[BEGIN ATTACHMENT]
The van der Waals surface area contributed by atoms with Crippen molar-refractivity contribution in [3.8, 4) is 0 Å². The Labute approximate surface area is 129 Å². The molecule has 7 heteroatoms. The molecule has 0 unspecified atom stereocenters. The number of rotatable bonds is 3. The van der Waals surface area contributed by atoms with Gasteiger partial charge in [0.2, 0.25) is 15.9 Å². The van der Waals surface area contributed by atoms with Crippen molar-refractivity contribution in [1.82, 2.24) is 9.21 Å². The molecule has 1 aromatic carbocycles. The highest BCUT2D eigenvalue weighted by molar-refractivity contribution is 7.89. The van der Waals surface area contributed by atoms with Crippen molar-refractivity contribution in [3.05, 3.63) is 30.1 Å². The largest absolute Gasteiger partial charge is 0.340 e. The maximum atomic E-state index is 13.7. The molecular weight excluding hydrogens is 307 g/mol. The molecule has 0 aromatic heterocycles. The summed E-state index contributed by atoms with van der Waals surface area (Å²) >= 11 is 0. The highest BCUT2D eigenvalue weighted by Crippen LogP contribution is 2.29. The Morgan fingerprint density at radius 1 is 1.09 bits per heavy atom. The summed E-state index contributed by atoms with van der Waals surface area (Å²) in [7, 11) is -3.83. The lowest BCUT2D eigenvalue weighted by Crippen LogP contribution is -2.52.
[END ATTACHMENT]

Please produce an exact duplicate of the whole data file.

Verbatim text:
The van der Waals surface area contributed by atoms with Crippen molar-refractivity contribution in [3.8, 4) is 0 Å². The Labute approximate surface area is 129 Å². The molecule has 7 heteroatoms. The molecule has 0 unspecified atom stereocenters. The number of rotatable bonds is 3. The van der Waals surface area contributed by atoms with Gasteiger partial charge in [0.2, 0.25) is 15.9 Å². The van der Waals surface area contributed by atoms with Crippen molar-refractivity contribution in [1.82, 2.24) is 9.21 Å². The molecule has 1 aromatic carbocycles. The highest BCUT2D eigenvalue weighted by molar-refractivity contribution is 7.89. The van der Waals surface area contributed by atoms with Crippen molar-refractivity contribution in [3.05, 3.63) is 30.1 Å². The largest absolute Gasteiger partial charge is 0.340 e. The maximum atomic E-state index is 13.7. The molecular weight excluding hydrogens is 307 g/mol. The molecule has 0 aromatic heterocycles. The summed E-state index contributed by atoms with van der Waals surface area (Å²) >= 11 is 0. The highest BCUT2D eigenvalue weighted by Crippen LogP contribution is 2.29. The Morgan fingerprint density at radius 1 is 1.09 bits per heavy atom. The summed E-state index contributed by atoms with van der Waals surface area (Å²) in [7, 11) is -3.83. The lowest BCUT2D eigenvalue weighted by Crippen LogP contribution is -2.52.